Top positive review
2 people found this helpful
One Of My Favorites
on March 30, 2013
If you are a hard core reader, you sometimes don't have time to break in something new, and turn to a 'proven' story that you know you will like, and will never grow stale if you let it sit for just a bit. That is how I feel about The Tower Of Fear. I have re-read it many times, and enjoy it each time as much as I did the first reading. It has all the elements a good pseudo-historical fantasy novel should have. It has political intrigue, great characters and back story, and fun plot. I was surprised at the one negative comment, but I beleive that he was used to reading from one perspective only, and was confused by having to conform to Cook's switching viewpoints to give a larger view of the story. I thought the various stories was what made the book great as opposed to merely good.
I do enjoy the plot settings, and I noticed that there are differences as to any real historical equivalant. The Herodians are obviously Roman, and I enjoy his characterising them as short and balding, as this is somewhat true of the average Roman- just look at some of the busts! Ceaser was always fretting about his hair line. I remeber a quote somewhere about being conquered by a 'nation of plumbers', and that fits Cook's Herodians well. Business minded, pragmatic, they are beaurocrats with swords. The city does remind me of Carthage and Jerusalem, particularly the underground resistance cells. I also thought of the Greek city-states, but with Nakor in charge, there is little to no Greek influence possible. Jerusalem seems the best take, as it was never an easy occupation. And, as for the Dartar, they seem more Persian, or other Nomadic desert horsemen. They added a dimension to the story that I also enjoyed, particulary some of thier customs and insights into civilization.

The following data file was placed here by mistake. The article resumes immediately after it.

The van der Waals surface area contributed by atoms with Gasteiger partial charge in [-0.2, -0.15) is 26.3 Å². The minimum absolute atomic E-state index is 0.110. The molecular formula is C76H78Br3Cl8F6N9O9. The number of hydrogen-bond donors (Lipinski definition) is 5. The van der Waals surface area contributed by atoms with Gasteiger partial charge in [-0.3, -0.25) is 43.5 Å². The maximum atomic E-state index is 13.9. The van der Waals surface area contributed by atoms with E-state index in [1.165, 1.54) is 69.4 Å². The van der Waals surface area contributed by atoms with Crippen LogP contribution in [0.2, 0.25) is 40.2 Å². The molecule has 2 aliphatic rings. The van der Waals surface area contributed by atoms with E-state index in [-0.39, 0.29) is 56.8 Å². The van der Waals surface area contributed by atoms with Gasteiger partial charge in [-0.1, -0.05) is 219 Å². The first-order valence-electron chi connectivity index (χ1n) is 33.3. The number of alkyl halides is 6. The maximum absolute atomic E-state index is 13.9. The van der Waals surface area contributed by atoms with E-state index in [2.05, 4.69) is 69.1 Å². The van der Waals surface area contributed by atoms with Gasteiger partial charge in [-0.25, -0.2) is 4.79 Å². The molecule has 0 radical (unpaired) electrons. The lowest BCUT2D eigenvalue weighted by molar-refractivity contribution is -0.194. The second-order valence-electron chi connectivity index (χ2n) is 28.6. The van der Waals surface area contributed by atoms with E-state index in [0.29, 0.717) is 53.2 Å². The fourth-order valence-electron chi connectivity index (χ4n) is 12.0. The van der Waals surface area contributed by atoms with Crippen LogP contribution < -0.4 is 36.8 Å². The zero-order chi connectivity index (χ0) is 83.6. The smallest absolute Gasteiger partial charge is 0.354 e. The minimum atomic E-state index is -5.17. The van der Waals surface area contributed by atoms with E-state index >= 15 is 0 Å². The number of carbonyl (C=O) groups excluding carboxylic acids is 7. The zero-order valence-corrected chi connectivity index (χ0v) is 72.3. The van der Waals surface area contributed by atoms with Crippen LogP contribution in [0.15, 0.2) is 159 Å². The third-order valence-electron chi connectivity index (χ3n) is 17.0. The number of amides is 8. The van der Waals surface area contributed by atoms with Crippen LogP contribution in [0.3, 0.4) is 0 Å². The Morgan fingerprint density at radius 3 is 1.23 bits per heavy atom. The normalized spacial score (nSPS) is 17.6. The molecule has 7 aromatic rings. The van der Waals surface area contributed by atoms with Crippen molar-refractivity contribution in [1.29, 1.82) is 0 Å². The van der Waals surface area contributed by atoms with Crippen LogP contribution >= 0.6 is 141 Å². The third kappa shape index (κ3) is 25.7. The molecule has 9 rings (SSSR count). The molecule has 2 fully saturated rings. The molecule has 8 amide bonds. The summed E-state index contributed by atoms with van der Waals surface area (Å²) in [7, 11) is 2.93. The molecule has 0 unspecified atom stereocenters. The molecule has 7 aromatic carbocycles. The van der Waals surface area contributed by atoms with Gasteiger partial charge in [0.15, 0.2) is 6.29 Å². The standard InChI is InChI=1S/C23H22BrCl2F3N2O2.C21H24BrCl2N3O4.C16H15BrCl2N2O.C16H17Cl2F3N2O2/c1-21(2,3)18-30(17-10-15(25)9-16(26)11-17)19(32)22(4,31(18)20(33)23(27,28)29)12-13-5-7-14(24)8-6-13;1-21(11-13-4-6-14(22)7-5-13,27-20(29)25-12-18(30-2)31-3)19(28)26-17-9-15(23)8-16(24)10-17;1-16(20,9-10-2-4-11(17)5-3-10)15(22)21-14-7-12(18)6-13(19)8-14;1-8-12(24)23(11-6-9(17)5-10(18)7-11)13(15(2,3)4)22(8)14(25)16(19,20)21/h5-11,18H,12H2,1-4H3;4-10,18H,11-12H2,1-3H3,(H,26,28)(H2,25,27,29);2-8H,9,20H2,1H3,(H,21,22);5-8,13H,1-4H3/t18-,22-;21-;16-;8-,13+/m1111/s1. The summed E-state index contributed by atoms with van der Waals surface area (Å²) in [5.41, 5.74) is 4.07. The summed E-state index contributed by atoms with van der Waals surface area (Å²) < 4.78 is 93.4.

If you are wondering to take a chance on it, well, if you like Scorcery, skilled assassins, intrigue, political maneuvering, spies, child snatchers torn to bits by crowds, uneasy alliances and fluctuating crisis, along with a dose of action and plain adventure, this is a good bet. What I really like about Cook's writing is how he manages to make the extraordinary- to us- seem so ordinary to his characters. And rightly so, as this is their everyday life. This is also the strength of the Black Company sieries, I think- making us feel part of something beyond the norm in a familiar fashion.